By Jack Phillips
An analysis shows that the market value of Anheuser-Busch InBev, the maker of Bud Light and Budweiser, dropped more than $15 billion since April 1—or the day that transgender influencer Dylan Mulvaney pitched the Bud Light brand during an NCAA tournament.
Citing S&P Global Market Intelligence, Investor’s Business Daily said in its report that Anheuser-Busch saw its market value drop by more than $15.7 billion since April 1, while other publicly traded beer brands have seen $3.2 billion added at the same time.
Jared Dinges, an analyst at JPMorgan Chase wrote in a note to clients Tuesday, that Bud Light sales were down 23 percent as of the week ending May 6. And he wrote that in the near term, a number of American consumers won’t drink the beer.
“We believe there is a subset of American consumers who will not drink a Bud Light for the foreseeable future,” Dinges wrote, according to the report. “We believe a 12 percent to 13 percent volume decline on an annualized basis would be a reasonable assumption.”
A Bud Light beer can with Mulvaney’s face was made for the transgender activist and influencer, who posted the beer on TikTok and other social media platforms, triggering a widespread backlash sparked by multiple conservative influencers and musicians. Mulvaney, a biological male, also signaled a partnership with the brand, writing “#budlightpartner” in one of the posts, although the CEO of Anheuser-Busch, Michel Doukeris, told investors several weeks ago that there was no partnership and only one can was made with Mulvaney’s face and wasn’t for sale.
Since March 31, or a day before the transgender influencer posted the Bud Light can, Anheuser-Busch InBev’s stock has fallen 14 percent from its 52-week closing high. As of Thursday morning, the company’s shares slid another 1.06 percent.
“Shares (Of Anheuser-Busch) have underperformed EU Beer peers by 15 percent since the start of April,” Dinges noted. “We believe this is due to U.S. uncertainty, as investor focus has shifted squarely to the potential impact from the Bud Light controversy.”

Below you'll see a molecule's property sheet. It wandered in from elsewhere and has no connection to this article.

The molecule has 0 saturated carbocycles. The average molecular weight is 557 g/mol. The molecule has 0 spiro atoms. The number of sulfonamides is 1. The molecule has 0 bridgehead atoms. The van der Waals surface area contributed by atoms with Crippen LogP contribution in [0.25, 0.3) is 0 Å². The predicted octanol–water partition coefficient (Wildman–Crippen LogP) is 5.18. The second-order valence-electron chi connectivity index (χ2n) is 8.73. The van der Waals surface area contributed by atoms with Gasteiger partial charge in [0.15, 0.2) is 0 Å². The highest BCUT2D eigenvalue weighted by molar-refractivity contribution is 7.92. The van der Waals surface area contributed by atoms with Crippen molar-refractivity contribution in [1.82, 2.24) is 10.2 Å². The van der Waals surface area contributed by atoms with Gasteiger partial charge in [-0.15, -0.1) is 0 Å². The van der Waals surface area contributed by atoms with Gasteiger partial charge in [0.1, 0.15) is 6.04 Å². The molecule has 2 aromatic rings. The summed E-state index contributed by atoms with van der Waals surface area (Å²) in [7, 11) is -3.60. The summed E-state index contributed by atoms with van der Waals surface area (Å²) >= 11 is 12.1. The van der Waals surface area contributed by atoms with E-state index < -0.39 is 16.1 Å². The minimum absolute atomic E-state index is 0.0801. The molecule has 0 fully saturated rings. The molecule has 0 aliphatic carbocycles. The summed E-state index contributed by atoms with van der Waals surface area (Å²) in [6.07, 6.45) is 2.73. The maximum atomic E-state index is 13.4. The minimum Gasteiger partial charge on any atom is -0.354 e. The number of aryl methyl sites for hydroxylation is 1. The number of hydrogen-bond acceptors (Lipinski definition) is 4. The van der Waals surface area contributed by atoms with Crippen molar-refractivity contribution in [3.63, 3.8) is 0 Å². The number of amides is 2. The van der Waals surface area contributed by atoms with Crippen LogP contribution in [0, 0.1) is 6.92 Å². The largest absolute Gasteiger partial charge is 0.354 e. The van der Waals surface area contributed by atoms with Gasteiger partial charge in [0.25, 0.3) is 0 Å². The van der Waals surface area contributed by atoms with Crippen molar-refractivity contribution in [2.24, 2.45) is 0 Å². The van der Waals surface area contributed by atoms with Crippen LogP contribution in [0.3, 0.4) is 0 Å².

The Epoch Times has contacted Anheuser-Busch for comment regarding the analysis.
It came as sales of the light beer dropped 24.6 percent for the week that ended May 13 compared to a year ago, coming after the aforementioned 23.6 percent drop a week prior, according to data released by Bump Williams Consulting and Nielson IQ research. Rival beers made by Coors and Miller saw sales increases during the same timeframe, the data revealed.
Marketers for Bud Light, meanwhile, have launched a campaign to provide rebates for customers for Memorial Day. Consumers can get up to $15 back on the digital rebate under the promotion, essentially giving a 15-pack of beer away.
“MAKE YOUR MEMORIAL DAY WEEKEND EASIER TO ENJOY. GET UP TO $15 BACK VIA REBATE,” it says.
At the same time, some local distributors have tried to get back Bud Light customers. In Alabama, Bama Budweiser distributor released an advertisement that attempted to distance Bud Light from Mulvaney.
“We too at Bama Budweiser are upset about it and have made our feelings known to the top leadership at Anheuser-Busch,” Steve Tatum, with Bama Budweiser, said in a radio advertisement. “The voice of the consumer has been heard, and Anheuser-Busch has taken action.”
The ad also said that “Mulvaney is not under contract with Bud Light” and that “videos you may have seen are Mulvaney’s own social media posts that went viral, and many web-based news outlets have distorted the story.” It didn’t elaborate on such distortions.
“You deserve to know the truth, and life is too short to let a couple of individuals decide what you can eat or drink or spend your hard-earned money on. And remember, making friends is our business, not enemies,” the ad said.
His advertisement echoed statements made by Doukeris, the Anheuser-Busch chief executive, to the Financial Times in which he said that “misinformation” and “confusion” are what triggered the boycott and decline in sales. But he stressed to investors that AB has only seen a 1 percent drop in its overall global volume.
In recent weeks, other than Bud Light, several other major companies have come under fire for what critics say are attempts to pander to the LGBT crowd. This week, conservative influencers called for a boycott of Target after it debuted its latest line of pro-LGBT clothing, including items made for infants and small children.
On social media, some prominent commentators called for consumers to give the “Bud Light treatment” to Target, which has faced boycotts in previous years for its decision to implement a transgender bathroom policy.
“I cannot state enough how important is for people to choose not to shop at target. There has never been a company that has been more pro-transgenderism than Target,” wrote Daily Wire commentator Candace Owens this week.
Target on Tuesday evening confirmed that it removed some of its “Pride Month” items and claimed that store employees are facing undisclosed threats.